Fiction. Paper, Perfect Bound. 58pp.
$13.95 plus S&H
2012, ISBN 978-1-936419-09-8
Small Economies’s short stories and flash fictions are economical in narration but comprehensive in their suggestion of the past, present, and future lives of their characters. The moments they contain are set against the background of diverse public spaces: the institutions, stores, factories, restaurants, even the street corners where people must come together and choose to serve, reject, or compete against one another. Palen writes with a poet’s sensitivity to language and the physical, as well as empathy for all of his characters. The stories convey his clear conception of the sometimes devastating outcomes produced by the exchanges, material and intangible, people make and fail to make.
Palen has recently been published in Lingerpost, Citron Review, and Poydras Poetry Blog, and his full-length poetry manuscript, Mnemosyne’s Tenor Sax, was a finalist for the Washington Prize from The Word Works.
PROSE, POETRY, MUSIC
Saturday September 22nd at INDI GO
Two East Central Illinois writers and a singer-songwriter perform Saturday night September 22nd at Indi Go Arts Co-Op, 9 E. University, Champaign.
Roxane Gay, Lania Knight and John Palen will read from their works in the 8 p.m. event. Jeff Arrigo will sing and play guitar. There is no cover charge.
Gay, who teaches at Eastern Illinois University at Charleston, is widely published. Her book Ayiti came out in 2011 from Artistically Declined Press. She has work in several anthologies and recent publications in Mid-American Review, Midwestern Gothic, Big Muddy and elsewhere.
Knight, who also teaches at Eastern, is the author of Three Cubic Feet, a novella from Main Street Rag. She has published stories and essays in PANK, Midwestern Gothic, and Jabberwock Review.
Palen’s latest book is Small Economies, a short-fiction chapbook from Mayapple Press. His Open Communion: New and Selected Poems came out in 2005, and he has recent work in Citron Review, Lingerpost, The Cossack, Sleet, and Poydras Poetry Blog.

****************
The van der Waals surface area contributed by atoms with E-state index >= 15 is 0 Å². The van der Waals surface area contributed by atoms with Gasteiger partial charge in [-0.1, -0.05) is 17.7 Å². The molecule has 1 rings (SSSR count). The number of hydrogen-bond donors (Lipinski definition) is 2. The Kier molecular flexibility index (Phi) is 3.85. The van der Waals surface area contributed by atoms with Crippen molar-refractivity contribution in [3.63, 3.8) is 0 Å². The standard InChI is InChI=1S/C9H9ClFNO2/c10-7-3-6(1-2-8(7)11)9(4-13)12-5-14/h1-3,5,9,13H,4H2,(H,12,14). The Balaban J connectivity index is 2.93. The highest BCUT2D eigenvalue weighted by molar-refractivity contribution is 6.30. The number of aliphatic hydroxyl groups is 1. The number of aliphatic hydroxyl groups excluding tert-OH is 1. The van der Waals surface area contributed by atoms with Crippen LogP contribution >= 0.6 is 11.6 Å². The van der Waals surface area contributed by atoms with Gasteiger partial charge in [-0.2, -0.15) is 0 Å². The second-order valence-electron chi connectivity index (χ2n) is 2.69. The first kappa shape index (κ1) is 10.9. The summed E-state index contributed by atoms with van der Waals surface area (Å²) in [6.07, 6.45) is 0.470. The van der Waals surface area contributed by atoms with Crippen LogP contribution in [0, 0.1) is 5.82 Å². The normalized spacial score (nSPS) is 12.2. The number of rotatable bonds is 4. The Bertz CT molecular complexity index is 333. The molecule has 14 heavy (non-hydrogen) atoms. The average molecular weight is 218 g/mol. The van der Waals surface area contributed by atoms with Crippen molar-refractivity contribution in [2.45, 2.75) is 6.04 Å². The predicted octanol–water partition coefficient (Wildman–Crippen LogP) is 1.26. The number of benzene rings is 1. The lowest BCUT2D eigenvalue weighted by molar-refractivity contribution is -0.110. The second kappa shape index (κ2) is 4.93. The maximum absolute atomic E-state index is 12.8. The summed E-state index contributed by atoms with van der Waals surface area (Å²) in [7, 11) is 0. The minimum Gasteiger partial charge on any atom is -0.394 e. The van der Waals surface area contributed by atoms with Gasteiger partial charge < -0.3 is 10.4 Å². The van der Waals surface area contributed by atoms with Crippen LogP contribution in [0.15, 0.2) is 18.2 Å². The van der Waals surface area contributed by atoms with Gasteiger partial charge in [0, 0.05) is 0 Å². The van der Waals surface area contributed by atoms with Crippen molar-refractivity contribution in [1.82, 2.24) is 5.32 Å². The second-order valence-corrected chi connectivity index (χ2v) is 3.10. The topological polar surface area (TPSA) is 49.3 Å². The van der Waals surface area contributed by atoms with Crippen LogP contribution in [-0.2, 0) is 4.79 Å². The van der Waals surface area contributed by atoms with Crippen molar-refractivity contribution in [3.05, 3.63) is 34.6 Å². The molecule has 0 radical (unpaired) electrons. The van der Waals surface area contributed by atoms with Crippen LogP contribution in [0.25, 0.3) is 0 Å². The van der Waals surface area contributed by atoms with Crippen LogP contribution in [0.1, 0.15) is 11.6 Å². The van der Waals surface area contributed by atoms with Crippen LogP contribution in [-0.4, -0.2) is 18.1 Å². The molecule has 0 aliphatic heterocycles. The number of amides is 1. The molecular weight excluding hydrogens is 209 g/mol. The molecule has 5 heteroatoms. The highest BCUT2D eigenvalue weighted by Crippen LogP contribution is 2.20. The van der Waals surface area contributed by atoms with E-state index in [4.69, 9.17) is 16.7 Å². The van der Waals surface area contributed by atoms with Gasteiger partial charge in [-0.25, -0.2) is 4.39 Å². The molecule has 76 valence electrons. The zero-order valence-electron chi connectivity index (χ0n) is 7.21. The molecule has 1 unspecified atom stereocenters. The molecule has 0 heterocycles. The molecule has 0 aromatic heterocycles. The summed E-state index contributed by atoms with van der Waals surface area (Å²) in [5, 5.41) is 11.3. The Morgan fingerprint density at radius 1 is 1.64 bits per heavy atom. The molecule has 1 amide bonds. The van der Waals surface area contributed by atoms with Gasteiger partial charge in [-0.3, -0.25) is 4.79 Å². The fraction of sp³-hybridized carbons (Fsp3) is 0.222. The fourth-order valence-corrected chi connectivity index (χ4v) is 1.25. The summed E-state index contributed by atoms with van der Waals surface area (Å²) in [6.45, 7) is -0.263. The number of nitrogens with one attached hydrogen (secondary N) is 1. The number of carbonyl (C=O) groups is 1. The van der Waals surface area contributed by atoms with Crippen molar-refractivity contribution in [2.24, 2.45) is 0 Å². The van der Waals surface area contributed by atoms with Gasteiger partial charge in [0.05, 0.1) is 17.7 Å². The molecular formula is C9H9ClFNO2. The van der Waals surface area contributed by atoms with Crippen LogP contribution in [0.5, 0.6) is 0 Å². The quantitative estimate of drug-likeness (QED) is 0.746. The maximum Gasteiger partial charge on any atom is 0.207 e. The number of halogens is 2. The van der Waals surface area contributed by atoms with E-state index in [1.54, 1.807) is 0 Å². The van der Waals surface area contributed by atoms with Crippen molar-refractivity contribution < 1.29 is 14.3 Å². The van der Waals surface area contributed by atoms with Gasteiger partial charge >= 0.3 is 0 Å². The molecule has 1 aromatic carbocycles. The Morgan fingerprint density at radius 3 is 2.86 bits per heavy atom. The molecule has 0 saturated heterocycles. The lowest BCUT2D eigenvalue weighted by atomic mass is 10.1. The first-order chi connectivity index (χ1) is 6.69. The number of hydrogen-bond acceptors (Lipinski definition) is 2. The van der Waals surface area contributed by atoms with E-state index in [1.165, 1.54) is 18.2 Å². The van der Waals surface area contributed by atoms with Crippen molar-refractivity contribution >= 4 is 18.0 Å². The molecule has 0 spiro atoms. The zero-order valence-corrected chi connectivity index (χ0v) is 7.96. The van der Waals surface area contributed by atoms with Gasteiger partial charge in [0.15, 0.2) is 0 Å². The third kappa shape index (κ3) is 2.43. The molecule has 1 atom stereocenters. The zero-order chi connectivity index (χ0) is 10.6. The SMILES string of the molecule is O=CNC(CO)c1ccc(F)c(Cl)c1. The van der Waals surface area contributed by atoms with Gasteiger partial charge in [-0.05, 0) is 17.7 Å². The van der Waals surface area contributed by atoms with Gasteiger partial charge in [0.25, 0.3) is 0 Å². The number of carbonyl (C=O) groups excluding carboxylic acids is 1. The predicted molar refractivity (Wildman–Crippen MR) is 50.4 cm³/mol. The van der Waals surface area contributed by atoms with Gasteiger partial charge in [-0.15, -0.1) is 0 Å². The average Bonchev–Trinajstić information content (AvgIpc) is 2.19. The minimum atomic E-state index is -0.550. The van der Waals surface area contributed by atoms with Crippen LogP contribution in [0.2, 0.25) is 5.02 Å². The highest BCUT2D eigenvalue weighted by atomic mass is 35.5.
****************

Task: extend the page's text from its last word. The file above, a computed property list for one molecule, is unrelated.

Arrigo is a co-founder of the CU Singer-Songwriter Collective and helps with fundraising for the CU Folk & Roots Festival. His first CD is titled Gideon.
by John Palen
Oh, my God! Oh, my God! he said, a small, dark-haired boy in an untucked shirt. He ran careening out of the hallway toward the sanctuary. Have you lost your cello, Simon? the teacher asked, walking behind him on long legs. Simon hadn’t known she was even there, hadn’t realized he was talking loudly enough to be heard. No, he said, and ran on, not waiting to explain that the cello was lying on a pew where he’d left it after dress rehearsal, nor that he was practicing Oh, my God! because his mother had said it over and over on the phone that morning. He didn’t know to whom, some part of her life on the other end. He thought she was surprised, a little worried but not too much, maybe putting the other person on a little. He tried to get just her same tone.
He remembered to grab the cello below the scroll and the bow at the frog. Only a little taller than the instrument, he dodged up through parents to his wooden stool and sat down. The teacher worked her way toward him, tuning cellos while the pianist sounded an A and paused, and then another. As he waited, his thoughts returned to the hallway. Some day, when he had people in his life who would call, he would need exactly that way of talking. He wanted to be as ready as he could. Things were bound to happen.
John Palen has published seven books of poetry, most recently Harry Truman All the Way, from Pudding House, and Drizzle and Plum Blossoms: Four Poets of the Song Dynasty, in collaboration with Li C. Tien, from March Street Press. Mayapple Press brought out his Open Communion: New and Selected Poems in 2005. Palen lives in Central Illinois. He retired from the Journalism Department at Central Michigan University in 2009. This is his first collection of short fiction.